According to a survey by the Aga Khan University; 50% of the youth believe it doesn’t matter how one makes money as long as one does not end up in jail. 47% admire those who make money through hook and crook, 30% believe corruption is profitable, 73% fear to stand up for what is right for fear of retribution, while 35% of the youth would readily take or give a bribe.

That is the bad news, but here is the good news; in our 7 years of existence, and 461 directly trained, we have reached 8,000 youths. Each of our fellows is assigned a mentor who walks with them in their journey of leadership. 84% of our alumni have organized or participated in community service initiatives, taking responsibility of their communities. 61% of our alumni who joined the program while employed, took up new leadership roles during or after the program. Our program has the potential of scalability, as 78% of our alumni are currently mentoring at least 5 other young people. And of those who go through the program, 98% recommend others to join the program.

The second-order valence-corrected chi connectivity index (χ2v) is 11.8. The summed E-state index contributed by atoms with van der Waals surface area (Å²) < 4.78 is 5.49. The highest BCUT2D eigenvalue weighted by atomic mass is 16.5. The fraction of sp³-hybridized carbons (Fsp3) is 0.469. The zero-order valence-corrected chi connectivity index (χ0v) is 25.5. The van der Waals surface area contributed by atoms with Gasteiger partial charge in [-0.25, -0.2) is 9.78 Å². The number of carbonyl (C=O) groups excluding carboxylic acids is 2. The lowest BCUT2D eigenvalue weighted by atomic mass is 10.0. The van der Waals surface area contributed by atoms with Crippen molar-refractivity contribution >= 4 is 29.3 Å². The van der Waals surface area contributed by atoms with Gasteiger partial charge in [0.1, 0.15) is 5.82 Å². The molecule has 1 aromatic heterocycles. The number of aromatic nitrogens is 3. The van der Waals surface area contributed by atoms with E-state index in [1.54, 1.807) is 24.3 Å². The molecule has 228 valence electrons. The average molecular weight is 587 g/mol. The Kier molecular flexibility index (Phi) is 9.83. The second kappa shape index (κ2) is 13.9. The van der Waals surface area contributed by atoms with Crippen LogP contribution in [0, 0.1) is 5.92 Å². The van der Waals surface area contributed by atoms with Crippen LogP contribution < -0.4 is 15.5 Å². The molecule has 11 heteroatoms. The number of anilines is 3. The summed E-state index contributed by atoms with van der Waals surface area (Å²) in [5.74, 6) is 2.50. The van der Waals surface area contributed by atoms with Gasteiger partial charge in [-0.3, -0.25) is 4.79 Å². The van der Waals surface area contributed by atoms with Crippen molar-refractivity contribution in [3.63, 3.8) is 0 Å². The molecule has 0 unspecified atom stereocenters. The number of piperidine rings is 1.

Building the Future: 

We foresee a future where young people everywhere take charge of their society, starting their own initiatives, being responsible and sustainably responding to the challenges around them. We see youth taking over leadership and leading with values, young people who can be trusted to keep their promise, who approach leadership as a service to the people, young people who embrace team work, are proud of their African identity and believe that only the best is good enough for Africa. In short, we dream of dignified societies with values-based leaders.

How:

Our model is based on the theory that an individual is best fit to drive social change in their community only after self-discovery, which in turn enables them to connect with others for impact.

Discover: – to lead others, you must first discover and master yourself. We guide participants through sessions of self-awareness.; life mapping and story telling where they get to share narratives from their personal life journeys. This process enables the young leaders to know their purpose in life.